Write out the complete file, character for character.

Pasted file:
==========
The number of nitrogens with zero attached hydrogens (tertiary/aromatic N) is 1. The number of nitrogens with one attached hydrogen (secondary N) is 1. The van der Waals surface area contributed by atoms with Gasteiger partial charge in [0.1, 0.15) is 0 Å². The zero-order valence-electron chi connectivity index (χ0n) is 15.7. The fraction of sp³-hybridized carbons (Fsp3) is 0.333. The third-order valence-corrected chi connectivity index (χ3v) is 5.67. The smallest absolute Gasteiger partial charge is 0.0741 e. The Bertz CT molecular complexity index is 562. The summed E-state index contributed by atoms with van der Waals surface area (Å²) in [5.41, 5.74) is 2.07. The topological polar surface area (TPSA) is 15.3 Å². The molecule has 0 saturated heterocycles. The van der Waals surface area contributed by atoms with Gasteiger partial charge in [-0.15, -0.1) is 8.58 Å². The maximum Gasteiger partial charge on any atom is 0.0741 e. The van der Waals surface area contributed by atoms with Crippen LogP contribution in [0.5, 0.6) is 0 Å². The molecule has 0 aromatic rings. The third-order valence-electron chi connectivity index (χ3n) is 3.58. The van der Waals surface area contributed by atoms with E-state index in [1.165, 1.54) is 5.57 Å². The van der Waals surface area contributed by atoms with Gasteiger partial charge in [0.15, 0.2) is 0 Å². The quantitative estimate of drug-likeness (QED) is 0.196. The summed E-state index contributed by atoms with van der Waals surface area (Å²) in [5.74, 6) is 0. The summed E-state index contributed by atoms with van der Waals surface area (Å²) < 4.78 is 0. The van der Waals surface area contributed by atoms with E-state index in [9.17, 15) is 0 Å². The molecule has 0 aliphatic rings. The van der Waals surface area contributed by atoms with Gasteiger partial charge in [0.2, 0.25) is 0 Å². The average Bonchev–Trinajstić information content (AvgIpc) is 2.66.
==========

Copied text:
The number of nitrogens with zero attached hydrogens (tertiary/aromatic N) is 1. The number of nitrogens with one attached hydrogen (secondary N) is 1. The van der Waals surface area contributed by atoms with Gasteiger partial charge in [0.1, 0.15) is 0 Å². The zero-order valence-electron chi connectivity index (χ0n) is 15.7. The fraction of sp³-hybridized carbons (Fsp3) is 0.333. The third-order valence-corrected chi connectivity index (χ3v) is 5.67. The smallest absolute Gasteiger partial charge is 0.0741 e. The Bertz CT molecular complexity index is 562. The summed E-state index contributed by atoms with van der Waals surface area (Å²) in [5.41, 5.74) is 2.07. The topological polar surface area (TPSA) is 15.3 Å². The molecule has 0 saturated heterocycles. The van der Waals surface area contributed by atoms with Gasteiger partial charge in [-0.15, -0.1) is 8.58 Å². The maximum Gasteiger partial charge on any atom is 0.0741 e. The van der Waals surface area contributed by atoms with Crippen LogP contribution in [0.5, 0.6) is 0 Å². The molecule has 0 aromatic rings. The third-order valence-electron chi connectivity index (χ3n) is 3.58. The van der Waals surface area contributed by atoms with E-state index in [1.165, 1.54) is 5.57 Å². The van der Waals surface area contributed by atoms with Gasteiger partial charge in [0.15, 0.2) is 0 Å². The quantitative estimate of drug-likeness (QED) is 0.196. The summed E-state index contributed by atoms with van der Waals surface area (Å²) in [5.74, 6) is 0. The summed E-state index contributed by atoms with van der Waals surface area (Å²) < 4.78 is 0. The van der Waals surface area contributed by atoms with E-state index in [9.17, 15) is 0 Å². The molecule has 0 aliphatic rings. The van der Waals surface area contributed by atoms with Gasteiger partial charge in [0.2, 0.25) is 0 Å². The average Bonchev–Trinajstić information content (AvgIpc) is 2.66.